Strip clubs often have to strike a compromise. By law, some can serve alcohol if the dancers wear at least a G-string. Some clubs with completely nude dancers can’t legally serve alcohol. Such restrictions don’t exist in Atlanta: At Magic City, patrons can buy drinks as dancers get “asshole-naked,” as owner Lil Magic once put it. As a result, the city’s best-known strip clubs have become full-fledged tourist stops, and its hip-hop stars their cultural ambassadors. “It’s just the fact that I can throw money on your ass, and she likes it,” says Magic City’s DJ Esco, who has also produced for and toured with Future, in a GQ documentary.
By the time Donald Glover and Co. visit Onyx in the March 15 episode of Atlanta’s return, billed Robbin’ Season, the trip feels long overdue, particularly for a show about a rising rapper and his manager-cousin in the city. Making it rain has long been mainstream, but the FX show presents a more novel sight: average Atlanta residents, reckoning with what often gets treated as a national rite of passage.
Atlanta’s calling card has been the incorporation of fantastical elements into its everydayness, like the existence of a black Justin Bieber. Yet its characters’ constant debates over what they can and cannot afford grounds the show. “Welcome to Atlanta, man. All you need is some money,” Alfred, known as Paper Boi (Brian Tyree Henry), tells his cousin Earn (Glover) in “Money Bag Shawty,” the strip club episode. But Earn knows that already. In the first season, he refuses even to consider an office security job, as suggested by Van (Zazie Beetz), the mother of his young child. From there, as Paper Boi’s manager, Earn tries to sneak soda into a water cup at Zesto Drive-In. When he learns that the restaurant he chose for a date no longer does happy hour, he has Alfred wire him $20. He sleeps in a storage unit until Robbin’ Season, when he gets kicked out.
In “Money Bag Shawty,” Earn finally receives a check large enough for Van to say, “You’re gonna get us robbed.” (She ends up being right, though that doesn’t happen by way of stickup, as with the previous two episodes.) First, Earn tries to buy VIP movie tickets for The Fate of the Furious. Then, he and Van head to a hookah bar, despite Earn’s complaints of hookah being “fruit-flavored smoke.” Both times he tries to pay with a hundred-dollar bill and gets rejected because of “racism,” in his words. (An older white man pays with a hundred-dollar bill once Earn and Van exit the theater line, while the hookah bar owner is convinced that Earn’s bill is counterfeit.) But he becomes desperate to spend it — to show that he has made it. After some decision fatigue, Earn and Van pick up their friends in a white stretch limo. They head to Onyx, the most distinct Atlanta landmark the show has featured since J.R. Crickets in season one.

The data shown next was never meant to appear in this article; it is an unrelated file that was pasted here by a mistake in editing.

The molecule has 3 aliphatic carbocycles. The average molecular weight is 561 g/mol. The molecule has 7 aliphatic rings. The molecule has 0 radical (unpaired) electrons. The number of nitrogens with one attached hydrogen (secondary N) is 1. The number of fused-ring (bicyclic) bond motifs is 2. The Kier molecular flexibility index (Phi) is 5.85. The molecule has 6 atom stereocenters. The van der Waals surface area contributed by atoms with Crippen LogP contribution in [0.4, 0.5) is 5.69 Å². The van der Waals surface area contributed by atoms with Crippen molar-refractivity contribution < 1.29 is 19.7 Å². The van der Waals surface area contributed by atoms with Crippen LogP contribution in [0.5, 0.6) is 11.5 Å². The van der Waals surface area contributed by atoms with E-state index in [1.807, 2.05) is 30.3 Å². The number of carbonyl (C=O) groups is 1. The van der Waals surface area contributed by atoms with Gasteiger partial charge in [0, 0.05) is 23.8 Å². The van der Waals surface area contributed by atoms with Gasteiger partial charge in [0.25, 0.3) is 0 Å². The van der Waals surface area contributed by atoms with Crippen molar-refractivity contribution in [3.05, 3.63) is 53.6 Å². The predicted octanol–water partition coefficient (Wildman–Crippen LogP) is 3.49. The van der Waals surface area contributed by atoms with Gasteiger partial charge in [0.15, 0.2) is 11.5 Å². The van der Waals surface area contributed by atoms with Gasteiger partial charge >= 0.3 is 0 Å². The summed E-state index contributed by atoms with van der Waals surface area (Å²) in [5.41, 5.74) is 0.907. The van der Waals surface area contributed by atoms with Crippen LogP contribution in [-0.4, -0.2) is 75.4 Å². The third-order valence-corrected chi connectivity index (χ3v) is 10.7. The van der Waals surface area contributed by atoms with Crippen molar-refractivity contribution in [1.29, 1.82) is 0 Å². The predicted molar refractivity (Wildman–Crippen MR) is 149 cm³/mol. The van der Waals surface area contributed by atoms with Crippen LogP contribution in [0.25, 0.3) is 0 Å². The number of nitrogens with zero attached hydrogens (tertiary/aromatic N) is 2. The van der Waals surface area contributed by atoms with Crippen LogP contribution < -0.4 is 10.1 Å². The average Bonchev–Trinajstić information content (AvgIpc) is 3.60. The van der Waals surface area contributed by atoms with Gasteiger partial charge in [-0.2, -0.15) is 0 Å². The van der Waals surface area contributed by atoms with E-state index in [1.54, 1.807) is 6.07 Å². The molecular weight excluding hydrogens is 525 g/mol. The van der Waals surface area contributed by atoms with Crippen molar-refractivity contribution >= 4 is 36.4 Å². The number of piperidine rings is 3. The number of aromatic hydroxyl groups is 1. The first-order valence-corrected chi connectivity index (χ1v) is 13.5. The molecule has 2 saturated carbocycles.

Compared to Magic City, Onyx is a sprawling strip amusement park. It features mirrored walls and additional poles around the runway’s perimeter, even by the restrooms. But patrons must pay so, so much to play. And unlike other pop culture depictions of Atlanta strip clubs, where money never seems a problem, Glover’s show makes us painfully aware of the cost. An all-seeing DJ calls out Earn for not tipping a stripper he merely glances at. When Earn offers a few bills, the DJ demands more. This scene may as well be an homage to the loudmouthed DJ Nando: Before he died in 2014, Nando took residence at Magic City, Kamal’s 21, and Onyx, boosting local artists like Migos while coercing superstars like Jeezy to spend another $5,000, $10,000, $20,000 more with their wings orders. (To get a sense of Nando’s technique, see Jeezy’s former group U.S.D.A.’s “Throw This Money” video.)
That DJ, a $20 lap dance that lasts three seconds, the outrageous 20 percent transaction fee for single bills — all this is parody. Yet these gags will still feel true to those who’ve tried to go to Atlanta’s brand-name strip clubs and blend in with the regulars.
Lil Magic once described the aftermath of a good night as “the eaten bone of a hot wing on top of the money, or a stripper heel that is off.… Plenty of bottles and empty cups, that’s the American dream.” But Earn isn’t Jeezy, Kanye West, Kevin Hart, or Michael Jordan — the celebrities who’ve flocked to Atlanta strip clubs when they are in town. He isn’t established enough in the local hip-hop industry to afford business meetings at these establishments. Earn is of a generation who is more likely to rent than own a home if they can scrape their way out of their parents’ basement. He lives in Georgia at a time when the state’s income inequality continues to grow.
Glover has said that he didn’t even make his first trip to a strip club until he was in his twenties, when he broke his foot and postponed his first major tour as rapper Childish Gambino.
“I knew what it was,” he told Esquire, “and I also didn’t have that type of money.”
This spring, Glover appears in Solo: A Star Wars Story as Lando Calrissian, before he embarks on his final tour as Childish Gambino this fall. Yet Atlanta captures how, no matter how close Earn or we can come to the action, typically Atlanta strip clubs can only be a vicarious thrill. For one more night, the American dream stays out of reach.
Atlanta airs on FX.
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